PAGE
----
In terms of personnel, a new Technology Policy Unit in the DfE is staffed by ex-Becta employees, working out of Becta’s old base in Coventry. The keynote speaker at a recent Westminster Education Forum was the ex-Becta Chief Executive, Stephen Crowne, now occupying a senior position in Cisco on the back of the influence he acquired as a public servant. He was to be seen at the front of the hall with a coterie of foreign dignitaries and ex-Becta employees, just before Michael Gove’s key speech on  technology on 11 November. The continuity of personnel matters—as does personal reputation. Policy is made by people and when policy is not justified by a coherent rationale (or in many cases, by any rationale at all), then there is no way to counter the policy except to examine the records and reputations of the people who make it.

Most pervasive of all, after ten years of its research and advice, Becta is still with us in the assumptions that so many of us continue to make about the nature of the project we are all engaged on: in what we believe we are trying to achieve and how we believe that is to be done.

That the boat needs rocking—and that now is the time to do it

The idea that we should not rock the boat assumes that no-one outside the education technology community has noticed that education technology is not really working—and if we all sit very still, they will continue to funnel money into the project.

Did no-one notice that the UK examination boards were competing against each other to make their exams easier? Did no-one notice that the ICT curriculum was mind-numbingly dull? They noticed.

So too have they noticed that education technology had failed to improve standards of education. If you read the statements of Michael Gove and other government ministers with care, then you will see that they do not mimic the Becta orthodoxy—they do not talk about digital natives and twenty-first century skills and independent learners. They talk about academic rigour and assessment and managing differentiation.

The prospect of government backing for education technology will not be endangered by the re-examination of discredited shibboleths: on the contrary, it is those that continue to promote those discredited shibboleths that endanger future funding of education technology.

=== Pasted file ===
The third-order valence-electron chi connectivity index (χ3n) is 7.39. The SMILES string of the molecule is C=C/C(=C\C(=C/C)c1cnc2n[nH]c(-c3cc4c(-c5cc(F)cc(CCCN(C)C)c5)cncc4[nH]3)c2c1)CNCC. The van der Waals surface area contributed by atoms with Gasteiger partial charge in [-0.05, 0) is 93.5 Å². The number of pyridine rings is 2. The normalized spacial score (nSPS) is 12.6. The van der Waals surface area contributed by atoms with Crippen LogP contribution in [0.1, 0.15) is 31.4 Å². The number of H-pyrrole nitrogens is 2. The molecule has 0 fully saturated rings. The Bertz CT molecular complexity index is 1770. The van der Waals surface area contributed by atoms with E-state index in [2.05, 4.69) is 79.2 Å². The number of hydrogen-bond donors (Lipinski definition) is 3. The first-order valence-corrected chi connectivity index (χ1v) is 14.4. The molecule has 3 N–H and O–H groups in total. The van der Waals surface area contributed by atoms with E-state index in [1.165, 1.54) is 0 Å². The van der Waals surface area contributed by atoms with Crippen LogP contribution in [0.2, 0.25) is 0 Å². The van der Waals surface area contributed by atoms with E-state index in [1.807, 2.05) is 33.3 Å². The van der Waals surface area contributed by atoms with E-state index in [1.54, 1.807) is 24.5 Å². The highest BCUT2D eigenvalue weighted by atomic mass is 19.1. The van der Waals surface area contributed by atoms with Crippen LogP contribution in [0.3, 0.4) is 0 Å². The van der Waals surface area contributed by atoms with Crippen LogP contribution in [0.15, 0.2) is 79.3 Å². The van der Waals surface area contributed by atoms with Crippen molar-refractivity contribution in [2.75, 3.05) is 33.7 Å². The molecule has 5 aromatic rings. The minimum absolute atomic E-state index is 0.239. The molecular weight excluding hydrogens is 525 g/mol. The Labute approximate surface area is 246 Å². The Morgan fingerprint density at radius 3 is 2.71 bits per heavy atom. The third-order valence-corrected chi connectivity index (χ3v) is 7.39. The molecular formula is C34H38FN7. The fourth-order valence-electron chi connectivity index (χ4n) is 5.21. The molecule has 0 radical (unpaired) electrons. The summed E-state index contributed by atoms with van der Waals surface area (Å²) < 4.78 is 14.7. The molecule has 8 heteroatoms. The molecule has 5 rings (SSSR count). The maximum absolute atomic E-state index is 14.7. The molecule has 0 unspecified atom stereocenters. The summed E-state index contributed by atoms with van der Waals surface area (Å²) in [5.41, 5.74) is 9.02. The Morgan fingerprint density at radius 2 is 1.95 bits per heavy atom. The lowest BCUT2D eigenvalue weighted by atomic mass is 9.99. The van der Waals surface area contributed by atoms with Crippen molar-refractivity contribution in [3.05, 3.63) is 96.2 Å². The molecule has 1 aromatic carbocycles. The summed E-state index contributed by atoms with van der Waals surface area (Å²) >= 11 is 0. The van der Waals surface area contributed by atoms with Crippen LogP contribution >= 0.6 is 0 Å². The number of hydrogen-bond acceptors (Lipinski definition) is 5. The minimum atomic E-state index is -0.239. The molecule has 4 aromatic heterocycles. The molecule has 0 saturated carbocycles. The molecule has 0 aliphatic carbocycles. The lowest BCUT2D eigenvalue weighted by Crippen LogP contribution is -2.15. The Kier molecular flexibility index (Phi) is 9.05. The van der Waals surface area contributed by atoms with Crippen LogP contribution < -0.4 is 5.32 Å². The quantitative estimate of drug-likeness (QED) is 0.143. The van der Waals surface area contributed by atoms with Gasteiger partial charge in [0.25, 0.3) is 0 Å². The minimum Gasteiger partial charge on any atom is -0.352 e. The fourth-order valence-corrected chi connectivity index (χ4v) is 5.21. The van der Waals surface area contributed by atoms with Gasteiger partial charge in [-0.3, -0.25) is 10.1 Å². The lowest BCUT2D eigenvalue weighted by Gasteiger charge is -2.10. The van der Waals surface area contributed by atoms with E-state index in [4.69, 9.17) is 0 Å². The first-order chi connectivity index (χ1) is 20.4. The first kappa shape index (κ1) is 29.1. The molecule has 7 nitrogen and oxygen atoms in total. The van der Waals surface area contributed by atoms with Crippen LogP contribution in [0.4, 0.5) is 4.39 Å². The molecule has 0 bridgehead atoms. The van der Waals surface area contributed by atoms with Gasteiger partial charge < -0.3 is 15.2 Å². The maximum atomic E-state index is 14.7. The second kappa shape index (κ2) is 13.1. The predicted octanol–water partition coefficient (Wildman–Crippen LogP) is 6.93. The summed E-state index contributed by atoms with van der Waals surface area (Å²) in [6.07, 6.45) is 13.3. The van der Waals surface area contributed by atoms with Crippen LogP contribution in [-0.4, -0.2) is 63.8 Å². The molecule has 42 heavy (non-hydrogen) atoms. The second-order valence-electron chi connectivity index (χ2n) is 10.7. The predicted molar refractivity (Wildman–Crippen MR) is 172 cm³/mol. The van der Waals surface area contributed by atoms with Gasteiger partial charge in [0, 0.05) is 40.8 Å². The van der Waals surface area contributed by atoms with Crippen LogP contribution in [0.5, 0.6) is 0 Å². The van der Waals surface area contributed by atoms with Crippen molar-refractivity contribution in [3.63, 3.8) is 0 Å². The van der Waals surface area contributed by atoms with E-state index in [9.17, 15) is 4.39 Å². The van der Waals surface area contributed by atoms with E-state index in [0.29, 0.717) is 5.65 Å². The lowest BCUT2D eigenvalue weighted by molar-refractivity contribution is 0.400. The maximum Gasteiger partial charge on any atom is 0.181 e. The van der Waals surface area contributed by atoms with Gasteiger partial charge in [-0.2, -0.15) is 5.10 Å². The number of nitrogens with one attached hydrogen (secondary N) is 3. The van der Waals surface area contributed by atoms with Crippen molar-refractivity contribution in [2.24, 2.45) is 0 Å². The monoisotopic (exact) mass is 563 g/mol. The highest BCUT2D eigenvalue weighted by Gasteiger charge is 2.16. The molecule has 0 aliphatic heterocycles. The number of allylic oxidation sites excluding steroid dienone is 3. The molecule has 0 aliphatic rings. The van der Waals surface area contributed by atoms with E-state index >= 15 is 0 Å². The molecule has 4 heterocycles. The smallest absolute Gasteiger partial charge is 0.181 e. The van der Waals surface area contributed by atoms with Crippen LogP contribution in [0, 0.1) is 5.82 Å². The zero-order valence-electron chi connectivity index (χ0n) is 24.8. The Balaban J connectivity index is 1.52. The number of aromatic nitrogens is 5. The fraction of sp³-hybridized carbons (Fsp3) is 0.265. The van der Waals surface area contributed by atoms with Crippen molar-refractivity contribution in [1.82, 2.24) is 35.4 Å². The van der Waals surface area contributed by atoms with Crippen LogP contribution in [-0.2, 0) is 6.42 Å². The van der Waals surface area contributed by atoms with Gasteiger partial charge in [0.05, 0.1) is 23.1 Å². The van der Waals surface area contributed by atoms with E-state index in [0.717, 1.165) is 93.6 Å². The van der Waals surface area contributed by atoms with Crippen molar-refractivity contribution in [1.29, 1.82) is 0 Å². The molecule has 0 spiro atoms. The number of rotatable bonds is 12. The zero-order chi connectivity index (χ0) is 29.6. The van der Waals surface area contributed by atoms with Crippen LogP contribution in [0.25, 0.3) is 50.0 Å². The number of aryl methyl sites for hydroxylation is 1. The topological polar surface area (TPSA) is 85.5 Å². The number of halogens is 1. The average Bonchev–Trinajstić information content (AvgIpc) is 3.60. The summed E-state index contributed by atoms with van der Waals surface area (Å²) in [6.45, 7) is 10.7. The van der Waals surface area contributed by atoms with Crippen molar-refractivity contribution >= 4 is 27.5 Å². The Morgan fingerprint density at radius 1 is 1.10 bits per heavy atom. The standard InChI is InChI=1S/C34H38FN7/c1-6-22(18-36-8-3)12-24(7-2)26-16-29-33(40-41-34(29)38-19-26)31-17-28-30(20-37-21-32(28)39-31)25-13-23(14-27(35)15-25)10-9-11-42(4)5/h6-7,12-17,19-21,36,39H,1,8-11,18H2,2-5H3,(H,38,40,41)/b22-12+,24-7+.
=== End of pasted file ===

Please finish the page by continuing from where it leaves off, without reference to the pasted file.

If education technology is to bring real benefit to schools, then it needs to be guided by an informed and open debate—precisely that debate that Michael Gove called for in his speech at BETT. ALT and NAACE are both supporting the debate through their blog at www.schoolstech.org.uk.—and I shall be contributing, both on that blog and on this.

My central contention will be that we need to rid ourselves of Becta’s toxic legacy, to be prepared completely to re-consider our assumptions, to develop a new conception of what we are trying to do, and how we should be trying to do it.


[1] 1066 and all that—a comic English history written from the perspective of a child

[2] The DfE page at http://tinyurl.com/79x3skl used to claim that the IMLS framework was being “driven by the Becta report, Management information systems and value for money“. Following a meeting at the DfE on 15 December, at which I pointed out serious flaws in the Becta report, this page was updated on 11 January 2012 to remove the suggestion that the report was constituted any kind of rationale for the framework. The page now states that “The Department recognises the need for a procurement mechanism for learning platforms and management information systems” and that “The Becta report …provides further information on the marketplace…”. This represents a slight of hand by the DfE: if the report was viewed as a rationale at the time that the framework was launched, then that is precisely what it was.